are allowed to join and leave the system. In previous work, Stoica et
al. and Baruah et al. presented conditions under which such joins and
leaves may occur in fair-scheduled uniprocessor systems without causing
missed deadlines. In this paper, we extend their work by considering
fair-scheduled multiprocessors. We show that their conditions are
sufficient on M processors, under all known (dynamic-priority) Pfair
scheduling algorithms, if the utilization of every subset of M-1 tasks
is at most one. Further, for the general case in which task utilizations
are not restricted in this way, we derive sufficient join/leave
conditions for the PD2 Pfair algorithm. We also show that, in general,
these conditions cannot be improved upon without causing missed
- A. Srinivasan, P. Holman, J. Anderson, and S. Baruah.
The Case for Fair Multiprocessor Scheduling,
Proceedings of the 11th International
Workshop on Parallel and Distributed Real-Time Systems, held in
conjunction with the International Parallel and Distributed Processing
Symposium, April 2003.
Partitioning and global scheduling are two approaches for scheduling
real-time tasks on multiprocessors. Though partitioning is sub-optimal,
it has traditionally been preferred; this is mainly due to the fact that
well-understood uniprocessor scheduling algorithms can be used on each
processor. In recent years, global-scheduling algorithms based on the
concept of proportionate fairness (Pfairness) have received considerable
attention. Pfair algorithms are of interest because they are currently
the only known method for optimally scheduling periodic, sporadic, and
rate-based task systems on multiprocessors. In addition, there has been
growing practical interest in scheduling with fairness guarantees.
However, the frequency of context switching and migration in
Pfair-scheduled systems has led to some questions concerning the
practicality of Pfair scheduling.
In this paper, we investigate this issue by comparing the PD2 Pfair
algorithm to the EDF-FF partitioning scheme, which uses first fit (FF) as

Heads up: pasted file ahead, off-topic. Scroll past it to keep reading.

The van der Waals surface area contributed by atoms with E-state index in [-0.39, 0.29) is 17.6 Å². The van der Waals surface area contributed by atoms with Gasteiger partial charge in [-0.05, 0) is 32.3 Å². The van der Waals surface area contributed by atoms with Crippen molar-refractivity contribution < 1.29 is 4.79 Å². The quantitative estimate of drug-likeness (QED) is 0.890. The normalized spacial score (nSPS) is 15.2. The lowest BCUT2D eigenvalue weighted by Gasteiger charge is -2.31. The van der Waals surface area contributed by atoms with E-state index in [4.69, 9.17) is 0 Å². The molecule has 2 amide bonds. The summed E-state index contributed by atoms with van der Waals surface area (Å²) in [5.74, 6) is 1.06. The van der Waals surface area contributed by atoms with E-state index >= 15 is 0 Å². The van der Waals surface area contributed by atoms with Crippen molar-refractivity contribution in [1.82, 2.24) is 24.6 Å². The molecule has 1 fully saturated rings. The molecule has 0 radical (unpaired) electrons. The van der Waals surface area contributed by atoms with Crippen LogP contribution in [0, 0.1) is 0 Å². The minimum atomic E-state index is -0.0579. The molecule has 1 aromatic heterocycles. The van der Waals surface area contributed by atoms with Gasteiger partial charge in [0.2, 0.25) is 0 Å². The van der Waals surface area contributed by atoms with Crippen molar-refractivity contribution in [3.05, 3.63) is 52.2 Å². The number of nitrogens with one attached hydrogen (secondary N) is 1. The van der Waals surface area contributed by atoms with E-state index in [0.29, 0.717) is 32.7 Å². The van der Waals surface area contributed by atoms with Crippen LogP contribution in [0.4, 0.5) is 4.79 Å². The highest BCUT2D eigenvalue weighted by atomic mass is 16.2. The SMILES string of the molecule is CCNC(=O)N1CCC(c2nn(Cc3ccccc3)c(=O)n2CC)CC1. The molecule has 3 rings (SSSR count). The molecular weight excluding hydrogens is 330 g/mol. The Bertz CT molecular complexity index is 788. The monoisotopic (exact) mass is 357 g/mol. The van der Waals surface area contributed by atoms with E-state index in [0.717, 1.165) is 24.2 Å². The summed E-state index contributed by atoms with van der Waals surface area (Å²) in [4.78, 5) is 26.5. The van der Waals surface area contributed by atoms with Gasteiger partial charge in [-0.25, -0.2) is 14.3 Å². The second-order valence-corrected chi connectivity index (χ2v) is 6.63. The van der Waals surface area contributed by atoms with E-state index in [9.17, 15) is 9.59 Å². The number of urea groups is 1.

a partitioning heuristic and the earliest-deadline-first (EDF) algorithm
for per-processor scheduling. We present experimental results that show
that PD2 is competitive with, and in some cases outperforms, EDF-FF.
These results suggest that Pfair scheduling is a viable alternative to
partitioning. Furthermore, as discussed herein, Pfair scheduling
provides many additional benefits, such as simple and efficient
synchronization, temporal isolation, fault tolerance, and support for
- A. Srinivasan, P. Holman, J. Anderson, S.
Baruah, and J. Kaur.
Multiprocessor Scheduling in Processor-based
Router Platforms: Issues and Ideas,
Proceedings of the 2nd Workshop on Network Processors, pages
48-62, February 2003. Held in conjunction with the 9th
International Symposium on High-Performance Computer
Two important trends are expected to guide the design of
next-generation networks. First, with the commercialization of the
Internet, providers will use value-added services to differentiate their
service offerings from other providers; such services require the use
of sophisticated resource scheduling mechanisms in routers. Second, to
enable extensibility and the deployment of new services in a rapid and
cost-effective manner, routers will be instantiated using programmable
network processors. In this research, our goal is to develop
sophisticated multiprocessor scheduling mechanisms that would enable
networks that deploy such router platforms to provide service
guarantees to applications. Existing multiprocessor scheduling
techniques are either not applicable to router platforms due to their
complexity or simplistic assumptions, or are not based on rigorous
formalism, which is necessary to enable strong assertions about
service guarantees. In this work, we propose to address these
limitations. This paper presents our current ideas and planned future
- A. Srinivasan and S. Baruah.
Deadline-based Scheduling of Periodic Task Systems on Multiprocessors,
Information Processing Letters, Volume 84, Number 2, pages 93-98,
Elsevier Science Press, November 2002.
We consider the problem of scheduling periodic task systems on
multiprocessors and present a deadline-based scheduling
algorithm for solving this problem. We show that our algorithm
successfully schedules on m processors any periodic task system
with utilization at most m^2/(2m-1).
- A. Srinivasan, P. Holman, and J. Anderson.
Integrating Aperiodic and Recurrent Tasks on Fair-scheduled Multiprocessors,
Proceedings of the 14th Euromicro Conference on Real-Time
Systems, pages 19-28, June 2002.
We propose two server implementations for multiplexing aperiodic and